Original URL path: http://psychology.ucdavis.edu/iss/iss-journal/features/looking-for-utopia-smriti-srinivas (2016-01-26)
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  • Solving Food Problems with Design Thinking — Institute for Social Sciences
    levels continue to rise and more than one million people starve in Syria it is clear that the world faces many complex food challenges Hunger security nutrition obesity waste and resource management these Dr Shimek said represent just some of the many problems with which today s food scientists innovators and consumers must contend For Dr Shimek design thinking and the creativity it engenders offers new and fresh ways to think about and maybe even solve these problems Essential empathy Human centered design thinking she said helps designers to identify what people need and desire From there they can determine the viability needs of a given business before moving on to the feasibility of a given project Whether you are a large company striving for contemporary relevance or a start up tinkering with new kinds of food and the technologies required to grown them empathizing with the consumer is essential Design thinking represents a form of collaborative problem solving For IDEO it involves collecting groups of people with different backgrounds anthropology business psychology food science engineering etc and encouraging them to brainstorm solutions to a given set of problems or challenges Essential to the process Dr Shimek emphasized is the group s diversity as well as the willingness of each member to collaborate with and learn from others consumers included Ultimately complex problems like those posed by food can only be solved with bold creative thinking There s sort of a myth that creativity is only for kids or that it s only for people in certain industries she said Design thinking is about unlocking your creative confidence For more information on how design thinking works explore the IDEO projects linked below The next talk will take place on January 27 from 4 00 5 00 p m in 1207

    Original URL path: http://psychology.ucdavis.edu/iss/iss-journal/news/solving-food-problems-with-design-thinking (2016-01-26)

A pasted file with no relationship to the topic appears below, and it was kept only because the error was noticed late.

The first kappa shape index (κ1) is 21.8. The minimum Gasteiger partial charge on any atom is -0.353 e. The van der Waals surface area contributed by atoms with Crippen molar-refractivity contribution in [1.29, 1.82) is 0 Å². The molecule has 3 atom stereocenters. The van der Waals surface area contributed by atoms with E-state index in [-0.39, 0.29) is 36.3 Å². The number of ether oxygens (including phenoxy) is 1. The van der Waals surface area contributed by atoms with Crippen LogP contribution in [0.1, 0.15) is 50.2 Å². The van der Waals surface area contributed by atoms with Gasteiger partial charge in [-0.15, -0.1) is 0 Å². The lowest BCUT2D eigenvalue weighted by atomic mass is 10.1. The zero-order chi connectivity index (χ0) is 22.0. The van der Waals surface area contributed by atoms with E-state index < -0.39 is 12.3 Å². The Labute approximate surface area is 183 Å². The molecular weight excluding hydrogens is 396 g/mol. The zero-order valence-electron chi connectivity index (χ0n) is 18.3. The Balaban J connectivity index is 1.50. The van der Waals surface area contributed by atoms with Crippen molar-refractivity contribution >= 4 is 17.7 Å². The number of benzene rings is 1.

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  • NEH Awards Fellowship to Hartigan-O'Connor — Institute for Social Sciences
    in establishing the rules of capitalism and reinforced the marginalization of people who performed the bulk of labor and exchange Auctions she contends integrated market and household in explicit ways that put women and social bonds at the center of ideas about exchange and worth America Under the Hammer brings together law business records private letters and print culture to analyze how used and unique goods circulated within a burgeoning commodity culture in the eighteenth and early nineteenth centuries challenging long held ideas about value The book Hartigan O Connor argues will push past the tendency to conceive of economy and society as separate entities to uncover how that division first emerged by offering a dynamic integrated picture linking the experience of exchange to changing ideas of what an object a body or a life was worth During the NEH award year Hartigan O Connor plans to draft the book manuscript and secure an academic publisher for America Under the Hammer Early findings from the project supported in part from a DHI Faculty Research Seminar on Patronage have been published in Journal of the Early Republic and Early American Studies Hartigan O Connor is also the author of The Ties that Buy Women and Commerce in Revolutionary America University of Pennsylvania Press 2009 a book that traces the lives of urban women in early America to reveal how they used the ties of residence work credit and money to shape consumer culture at a time when the politics of the marketplace was gaining national significance The Ties that Bind reveals that women remained essential economic agents in the period between 1750 1820 and that the marketplace was not male defined nor controlled by men but by networks intermediaries and proxies who were male and female free and enslaved With fellow

    Original URL path: http://psychology.ucdavis.edu/iss/iss-journal/news/neh-awards-fellowship-to-hartigan-oconnor (2016-01-26)
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  • Symposium Explores Water Wars — Institute for Social Sciences